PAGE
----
Published in 1997, Monkey Bridge
is Vietnamese American writer Lan Cao’s first novel. Set in 1975, the story follows Mai and her mother, Thanh, as they flee from Vietnam to the United States at the end of the Vietnam War. In the United States, the two encounter a conflict between Vietnamese and American culture while also struggling to relate to one another. Mai and her mother must also face secrets from the past that emerge and change the entire narrative of the family’s history. Monkey Bridge
is regarded as a significant book in terms of Vietnam War literature and is reflective of the author’s own past as she herself immigrated to the United States from Vietnam in 1975.
Thirteen-year-old Mai reaches the United States in 1975, on the very day Saigon falls, and moves in with Colonel Michael MacMahon, an American soldier, and his family. Mai’s mother, Thanh, arrives in the United States a few months afterward. The reader learns that Thanh’s father, Baba Quan, was also supposed to come to America but did not show up at the place they were supposed to meet. Thanh feels she has never fully recovered from his mysterious disappearance. Mai and Thanh settle just outside Washington, D.C., in a region that is heavily populated by other Vietnamese people. The area is referred to as “Little Saigon.”
Mai assimilates to American life quite quickly and easily. She learns English and begins to pick up on the conventions of American society. Mai is embarrassed, however, at her mother’s inability to adapt to their new lives in the States. This makes Mai feel divided between Vietnamese culture, for which she feels sentimentality and allegiance, and the exciting new American culture. This highlights not only a clash of cultures but also a clash of generations as young Mai adapts with ease, and her more traditional mother seems unable to break out of her cultural conventions. It becomes more challenging for the two to relate to one another.
Soon after they arrive, Mai ascertains that there is something mysterious about the circumstances surrounding her missing father and grandfather. She also notices that her mother seems to be troubled by her past.
Thanh soon becomes hospitalized after having a stroke. She calls out for her father, Baba Quan, while she sleeps. Mai puts her feelings about her mother’s assimilation behind her because her mother is now paralyzed, and Mai must care for her.
Thanh begins to tell Mai about her past, stating that, when she was a poor girl, a rich landlord adopted her, and she was eventually wedded to a handsome and knowledgeable man. It was then that she gave birth to Mai.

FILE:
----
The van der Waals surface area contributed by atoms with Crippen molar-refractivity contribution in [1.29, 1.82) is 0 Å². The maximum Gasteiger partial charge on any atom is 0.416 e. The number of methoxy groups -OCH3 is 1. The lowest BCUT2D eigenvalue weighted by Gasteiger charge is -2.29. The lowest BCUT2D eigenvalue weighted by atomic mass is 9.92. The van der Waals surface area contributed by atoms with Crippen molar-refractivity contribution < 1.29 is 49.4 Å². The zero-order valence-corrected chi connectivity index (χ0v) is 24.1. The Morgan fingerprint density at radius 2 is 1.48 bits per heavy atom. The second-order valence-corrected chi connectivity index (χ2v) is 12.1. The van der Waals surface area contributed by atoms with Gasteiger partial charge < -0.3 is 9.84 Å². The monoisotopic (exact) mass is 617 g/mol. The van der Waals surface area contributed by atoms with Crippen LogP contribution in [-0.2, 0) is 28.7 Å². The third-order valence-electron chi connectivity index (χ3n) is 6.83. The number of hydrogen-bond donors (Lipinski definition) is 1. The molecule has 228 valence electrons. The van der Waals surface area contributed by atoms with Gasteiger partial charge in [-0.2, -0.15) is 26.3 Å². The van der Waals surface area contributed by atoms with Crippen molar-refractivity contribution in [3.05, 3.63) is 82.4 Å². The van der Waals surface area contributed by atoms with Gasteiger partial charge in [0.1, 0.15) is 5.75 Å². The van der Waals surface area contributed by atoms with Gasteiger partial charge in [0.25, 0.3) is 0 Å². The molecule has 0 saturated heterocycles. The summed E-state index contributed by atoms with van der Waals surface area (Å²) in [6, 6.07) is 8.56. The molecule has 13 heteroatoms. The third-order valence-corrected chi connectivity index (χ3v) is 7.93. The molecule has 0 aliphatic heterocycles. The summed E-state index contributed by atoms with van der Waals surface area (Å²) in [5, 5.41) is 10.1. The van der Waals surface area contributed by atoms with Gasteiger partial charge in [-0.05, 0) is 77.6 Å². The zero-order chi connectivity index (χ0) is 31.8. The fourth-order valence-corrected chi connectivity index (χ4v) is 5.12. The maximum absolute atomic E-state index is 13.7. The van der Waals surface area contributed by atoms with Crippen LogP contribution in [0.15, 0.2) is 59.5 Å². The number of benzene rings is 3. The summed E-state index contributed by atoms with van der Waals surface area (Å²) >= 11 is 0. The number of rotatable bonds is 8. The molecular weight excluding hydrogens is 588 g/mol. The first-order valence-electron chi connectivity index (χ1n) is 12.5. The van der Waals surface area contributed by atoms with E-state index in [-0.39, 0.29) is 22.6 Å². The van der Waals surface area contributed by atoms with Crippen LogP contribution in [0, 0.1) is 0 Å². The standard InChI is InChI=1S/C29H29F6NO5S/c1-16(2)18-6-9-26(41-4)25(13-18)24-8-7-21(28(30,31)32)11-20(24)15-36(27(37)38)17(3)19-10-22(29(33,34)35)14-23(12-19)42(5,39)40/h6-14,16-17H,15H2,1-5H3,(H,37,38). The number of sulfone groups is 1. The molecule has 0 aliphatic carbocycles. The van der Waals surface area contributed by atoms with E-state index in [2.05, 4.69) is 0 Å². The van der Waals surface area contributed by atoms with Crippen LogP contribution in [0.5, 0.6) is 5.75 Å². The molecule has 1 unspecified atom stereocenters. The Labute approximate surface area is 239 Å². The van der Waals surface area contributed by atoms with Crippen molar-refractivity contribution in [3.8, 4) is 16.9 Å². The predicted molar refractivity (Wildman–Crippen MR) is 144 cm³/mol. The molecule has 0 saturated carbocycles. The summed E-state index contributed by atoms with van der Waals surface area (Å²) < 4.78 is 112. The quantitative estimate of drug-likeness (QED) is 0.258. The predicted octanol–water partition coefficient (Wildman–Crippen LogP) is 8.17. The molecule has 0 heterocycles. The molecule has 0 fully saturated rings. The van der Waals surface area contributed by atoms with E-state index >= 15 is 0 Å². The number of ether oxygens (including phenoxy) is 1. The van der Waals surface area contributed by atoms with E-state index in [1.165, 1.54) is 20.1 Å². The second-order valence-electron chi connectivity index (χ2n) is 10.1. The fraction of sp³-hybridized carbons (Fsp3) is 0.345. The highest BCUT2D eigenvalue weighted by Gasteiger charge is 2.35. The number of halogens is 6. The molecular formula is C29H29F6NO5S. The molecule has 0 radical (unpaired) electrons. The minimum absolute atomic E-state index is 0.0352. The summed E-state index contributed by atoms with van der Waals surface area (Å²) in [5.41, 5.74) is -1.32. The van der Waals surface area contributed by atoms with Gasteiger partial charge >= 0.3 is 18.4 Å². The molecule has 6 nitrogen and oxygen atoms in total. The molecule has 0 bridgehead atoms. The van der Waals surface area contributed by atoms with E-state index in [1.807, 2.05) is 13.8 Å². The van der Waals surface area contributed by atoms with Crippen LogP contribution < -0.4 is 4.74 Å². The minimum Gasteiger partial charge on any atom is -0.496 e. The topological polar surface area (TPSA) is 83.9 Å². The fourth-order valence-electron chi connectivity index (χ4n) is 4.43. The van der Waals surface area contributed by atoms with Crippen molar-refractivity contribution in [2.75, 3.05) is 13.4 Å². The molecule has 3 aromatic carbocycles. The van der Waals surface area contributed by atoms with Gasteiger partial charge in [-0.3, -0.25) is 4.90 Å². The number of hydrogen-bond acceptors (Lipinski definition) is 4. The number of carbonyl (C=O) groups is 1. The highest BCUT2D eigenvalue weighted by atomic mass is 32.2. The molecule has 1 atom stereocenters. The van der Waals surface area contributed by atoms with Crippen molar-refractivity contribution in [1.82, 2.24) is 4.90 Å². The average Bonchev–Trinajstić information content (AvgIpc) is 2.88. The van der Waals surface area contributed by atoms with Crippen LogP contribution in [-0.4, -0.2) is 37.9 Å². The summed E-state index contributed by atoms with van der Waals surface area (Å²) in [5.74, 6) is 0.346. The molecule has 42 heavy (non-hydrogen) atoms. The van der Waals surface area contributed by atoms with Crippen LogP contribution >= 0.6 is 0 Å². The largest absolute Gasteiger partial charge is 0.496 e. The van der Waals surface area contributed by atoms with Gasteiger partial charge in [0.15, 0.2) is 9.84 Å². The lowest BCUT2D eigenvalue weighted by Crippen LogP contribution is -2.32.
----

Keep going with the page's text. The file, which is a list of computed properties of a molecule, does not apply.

Mai becomes very curious about her mother’s acquaintances, including Thanh’s friend, Mrs. Bay, and Uncle Michael, a veteran of the Vietnam War who was a friend of her father’s and took her to America after the fall of Saigon.
Mai discovers letters her mother has been hiding, and they seem to reveal a personal history that is very different from the one Mai knows about her mother. The letters detail how Baba Quan, Thanh’s father, used his wife as a prostitute in order to pay rent to his rich landlord, Uncle Kahn. Uncle Kahn’s wife was not able to have children, and Baba Quan’s wife became impregnated by Uncle Kahn and gave birth to Thanh. Kahn and his wife then adopted Thanh, and she was sent to Catholic boarding school. Ashamed of his actions, Baba Quan became enraged and planned to get revenge on Uncle Kahn by killing him, though he did not succeed.
When the Vietnam War erupted, Baba Quan joined the Vietcong. After his village became a free-fire zone, his family left their homeland and moved to a settlement nearby. Baba Quan, however, stayed with the Vietcong to fight as a rebel.
In the present, Thanh becomes well enough to leave the hospital. Mai and her friend, Bobby, decide to leave for Canada with a plan to call Baba Quan and persuade
him to join them in America. However, Mai has a change of heart out of fear of being deported back to Vietnam. She remembers what her father used to say: “One wrong move…the entire course of a country changed,” which is a reference to the United States’ critical decision to make a commitment to the Vietnam War.
Through the letters, the reader learns that during the transition of Baba Quan’s family to the new settlement, Thanh’s mother passes away. Vietnamese custom dictates that her remains be returned to her homeland for the funeral. When she returns to the village, Thanh watches as Baba Quan murders Uncle Kahn on a riverbank. Panicked, Thanh flees, leaving her mother’s body behind.
Emotionally scarred from not having properly buried her mother, Thanh goes on living in America, though she is never able to become accustomed to American ways of life.